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A Conceptual Opus - 77%

Aralyon, July 6th, 2009

For those not familiar Equirhodont is a side project of the members of the Czech. legends Root, namely Big Boss. This album is an extension of Big Boss’s concept first presented on Root’s Kargeras album from 1996 that follows this character, the Equirhodont, through his travels and experiences.

Unfortunately, as grand as the idea and concept for this album is, it’s actual execution pales greatly when compared. The album consists of 8 tracks, three of which are interlude/introduction tracks; While these tracks do set the stage for their counterparts, it leaves about forty percent of the album to these short interlude pieces which can not stand on their own musically. So what about the remaining sixty percent of the album? Vocally there really are no surprises or disappointments; Each individual track is opening by a narrator who sets the stage for each part of the story before Big Boss comes in. For those familiar with Big Boss and his vocal style, everything here stays true to what he’s done within Root though the focus of the vocals on this album seems to be on a more serene, low-key style rather than what he sometimes does within Root. The music is a different story. Most of the songs presented here sound exactly the same musically. Tracks such as “Meeting,” “Song” and “The Monolith of Demons” opus trudge along at the exact same pace with little to no variation between them. The guitar work mainly consists of chords played in the background while there is consistent soloing over the top. While this remains interesting for the first three or four minutes, it does not hold up well throughout the entire album. The drums are electronic and really don’t hinder the album but at the same time do not offer anything viable.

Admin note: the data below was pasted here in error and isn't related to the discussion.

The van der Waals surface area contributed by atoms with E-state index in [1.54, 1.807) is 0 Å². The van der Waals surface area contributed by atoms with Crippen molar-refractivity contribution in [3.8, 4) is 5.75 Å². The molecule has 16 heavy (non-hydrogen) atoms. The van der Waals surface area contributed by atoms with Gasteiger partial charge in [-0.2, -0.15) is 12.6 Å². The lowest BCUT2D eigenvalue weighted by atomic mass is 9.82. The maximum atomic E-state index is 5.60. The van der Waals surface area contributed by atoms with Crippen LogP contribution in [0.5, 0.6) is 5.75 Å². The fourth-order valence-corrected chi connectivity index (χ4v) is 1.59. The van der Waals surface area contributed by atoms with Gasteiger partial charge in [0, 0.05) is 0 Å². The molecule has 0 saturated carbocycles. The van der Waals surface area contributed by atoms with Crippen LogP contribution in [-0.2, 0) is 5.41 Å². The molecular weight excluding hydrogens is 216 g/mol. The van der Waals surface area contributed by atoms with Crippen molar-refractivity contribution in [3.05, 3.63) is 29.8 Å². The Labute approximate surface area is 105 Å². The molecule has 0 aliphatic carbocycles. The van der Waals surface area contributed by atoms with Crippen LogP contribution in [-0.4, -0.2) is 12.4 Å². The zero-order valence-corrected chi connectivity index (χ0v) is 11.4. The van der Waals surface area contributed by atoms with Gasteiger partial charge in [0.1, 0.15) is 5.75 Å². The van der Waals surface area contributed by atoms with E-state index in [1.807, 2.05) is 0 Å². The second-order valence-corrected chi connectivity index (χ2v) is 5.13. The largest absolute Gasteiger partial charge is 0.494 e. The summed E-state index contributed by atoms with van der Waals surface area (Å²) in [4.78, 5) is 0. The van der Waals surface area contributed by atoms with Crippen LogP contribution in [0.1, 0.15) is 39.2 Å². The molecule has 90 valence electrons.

The element that is most different here that usually is not present in Root is the use of snyths and keyboards. The use of them on this album helps create sort of an otherwordly or exotic feel that is consistent throughout the duration of the disc. Though it is different, the keys are presented in a sort of uninspired fashion; just playing in the background, holding these already thin songs together; The most complete piece of music on this outing is the Monolith Of Demons I/Bridge To…/the Monolith Of Demons II portion of the album. In a sense, one could say the album builds up to this point. The last three tracks are inherently dark pieces of music in which the keyboards move away from their background role and dominate the scene creating the most complete songs on the album. This notion is especially evident during the final track “Monolith Of Demons II” which easily captures the spot of top track on this album.

While the concept here is interesting, it seems like the purpose of this album was to tell a story more so than to present something musically. The music here just seems to “go along” with the lyrics/concept, which is the centerpiece of this album. I think it’s worth noting that the music to the most interesting tracks, the Monolith opus, is credited to being written by Big Boss while the rest of the album was composed by the guitarist Ashok; That really does lead me to believe that this was more or less Big Boss’s vision and something that he knew how to inherently express and did so with his musical contributions; It is a shame that Ashok’s musical contributions were not on the same level as Big Boss’s because if so, this album truly could have been grandiose.